The field has narrowed once again in the race for the 2019 CEV Women’s Champions League title.
The home-and-away quarterfinal round begins on March 12, and the eight remaining contenders include the tournament’s reigning champions (of the previous two years) VakifBank Istanbul, and two other teams from Turkey’s professional league. Italy’s Serie A1 is also represented by three times, while one team each from Germany and Russia made the cut.
Here’s a breakdown of what to expect in each of the four quarterfinal matches, and when you can tune in to watch the action live, right here on FloVolleyball.
Quarterfinal #1: Allianz MTV Stuttgart vs. Igor Gorgonzola Novara
March 12 @ Stuttgart, 12 p.m. CT
March 21 @ Novara, 1:30 p.m. CT
The first women’s quarterfinal is a great one to tune into for fans of Team USA players. Allianz MTV Stuttgart features five Americans, the most of any team in Champions League: Sarah Wilhite-Parsons, Krystal Rivers, Madi Bugg, Paige Tapp and Molly McCage.
Rivers has been far and away the top player for Stuttgart, which is currently undefeated in the German Bundesliga, and went 4-2 in Champions League pool play. The former Alabama All-American led Stuttgart and ranked eighth among all scorers in the group stage with 95 points. She also just resigned with Stuttgart, committing to two more years with the club.
Former Texas middle McCage ranked second on the Stuttgart roster with 52 points in Champions League, and Stanford grad Bugg serves as the team’s starting setter.
For Novara, Italy’s young opposite Paola Egonu stacked up 63 points in the group stage, and Team USA’s Michelle Bartsch-Hackley added 53 of her own. If those numbers seem low compared to Rivers’ tally, consider that Novara made short work of every opponent in the group stage, winning all six matches in straight sets. Four-time Wisconsin All-American Lauren Carlini started every Champions League match and ranked as the third-best setter in the group stage.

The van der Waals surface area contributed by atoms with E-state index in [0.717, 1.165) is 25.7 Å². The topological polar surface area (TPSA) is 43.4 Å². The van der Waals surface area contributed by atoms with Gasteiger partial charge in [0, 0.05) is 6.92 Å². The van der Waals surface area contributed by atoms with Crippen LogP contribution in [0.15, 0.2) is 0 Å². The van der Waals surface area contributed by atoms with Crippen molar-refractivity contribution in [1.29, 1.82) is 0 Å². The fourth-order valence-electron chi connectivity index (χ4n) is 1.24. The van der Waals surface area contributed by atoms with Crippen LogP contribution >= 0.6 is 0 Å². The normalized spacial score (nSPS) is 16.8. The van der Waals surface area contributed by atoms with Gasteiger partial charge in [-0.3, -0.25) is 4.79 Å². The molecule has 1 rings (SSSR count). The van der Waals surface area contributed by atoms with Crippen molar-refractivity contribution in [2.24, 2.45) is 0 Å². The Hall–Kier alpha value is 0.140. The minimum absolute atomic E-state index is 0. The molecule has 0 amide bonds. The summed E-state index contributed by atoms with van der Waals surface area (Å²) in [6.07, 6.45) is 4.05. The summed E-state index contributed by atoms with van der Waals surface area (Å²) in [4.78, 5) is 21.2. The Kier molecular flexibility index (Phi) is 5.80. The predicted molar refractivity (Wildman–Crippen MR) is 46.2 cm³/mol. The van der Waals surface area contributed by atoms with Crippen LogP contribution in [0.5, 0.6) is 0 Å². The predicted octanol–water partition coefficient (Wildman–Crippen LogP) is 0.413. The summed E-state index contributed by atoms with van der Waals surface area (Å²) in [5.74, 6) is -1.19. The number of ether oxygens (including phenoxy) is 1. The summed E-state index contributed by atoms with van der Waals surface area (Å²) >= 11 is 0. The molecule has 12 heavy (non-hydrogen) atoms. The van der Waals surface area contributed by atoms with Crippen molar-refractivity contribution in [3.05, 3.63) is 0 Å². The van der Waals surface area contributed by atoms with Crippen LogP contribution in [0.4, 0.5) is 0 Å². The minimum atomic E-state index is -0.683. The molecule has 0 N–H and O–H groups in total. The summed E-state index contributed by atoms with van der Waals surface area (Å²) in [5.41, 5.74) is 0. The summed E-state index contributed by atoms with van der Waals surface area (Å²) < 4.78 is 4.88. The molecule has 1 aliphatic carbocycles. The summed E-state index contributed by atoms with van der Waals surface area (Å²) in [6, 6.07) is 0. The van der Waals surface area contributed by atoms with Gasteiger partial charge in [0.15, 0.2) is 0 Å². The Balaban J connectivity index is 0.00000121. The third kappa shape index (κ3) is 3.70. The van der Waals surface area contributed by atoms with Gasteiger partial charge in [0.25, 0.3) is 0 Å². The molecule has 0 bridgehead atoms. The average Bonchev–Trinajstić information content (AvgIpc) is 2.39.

Quarterfinal #2: Dinamo Moscow vs. VakifBank Istanbul
March 13 @ Moscow, 10 a.m. CT
March 20 @ Istanbul, 10 a.m. CT
There is perhaps no professional women’s volleyball team as fearsome as VakifBank Istanbul. The reigning Champions League victors two years in a row also won the 2018 FIVB Club World Championships with a stacked roster that includes China’s Zhu Ting, USA’s Kelsey Robinson, Netherlands’ Lonneke Sloetjes and Serbia’s Milena Rasic.
Robinson, who played libero last summer for the U.S. women’s national team, ranked third on the VakifBank stat sheet with 64 points in the group stage.
VakifBank’s unlucky quarterfinal opponent, Dinamo Moscow, is led by Nataliya Goncharova, who blasted 153 points on the way to a 5-1 record in pool play. The Moscow roster features just two non-Russian players: Czech outside Helena Havelkova and Serbian setter Maja Ognjenovic.
Quarterfinal #3: Savino Del Bene Scandicci vs. Fenerbahce Opet Istanbul
March 13 @ Scandicci, 11:30 a.m. CT
March 19 @ Istanbul, 11 a.m. CT
In the most evenly matched pool of the entire group stage, Scandicci came out on top with a 4-2 record, and 19-year-old Swedish opposite Isabelle Haak led the team with 142 points, trailing only Goncharova on the top scorer list. Scandicci’s roster also includes former Hawaii player Annie Mitchem, who played in two Champions League group stage matches, collecting 13 points.
Fenerbahce Opet Istanbul enters the quarters having gone 5-1 in pool play, its one loss a five-setter to Dinamo Moscow. Nineteen-year-old Cuban phenom Melissa Vargas led the team and ranked third among all scorers with 137 points. Former USC star outside hitter Samantha Bricio had 111 points, fifth among all scorers.
Quarterfinal #4: Imoco Volley Conegliano vs. Eczacibasi VitrA Istanbul
March 13 @ Conegliano, 1:30 p.m. CT
March 19 @ Istanbul, 8 a.m. CT
Another great quarterfinal matchup for USA fans looking to see their favorite American players in action, this one features Kim Hill and Karsta Lowe (who replaced an injured Megan Easy) for Imoco and Jordan Larson and Lauren Gibbemeyer across the net wearing orange and black.
But the talent on display in this one doesn’t end with the Americans. Croatian Samanta Fabris led Imoco with 91 points in pool play, while Robin de Kruijf of the Netherlands ranked second on the team with 66 points. On the Eczacibasi side, Serbia’s Tijana Boskovic ranks sixth among all players with 102 points in group play and Korea’s Yeon-Koung Kim added 87.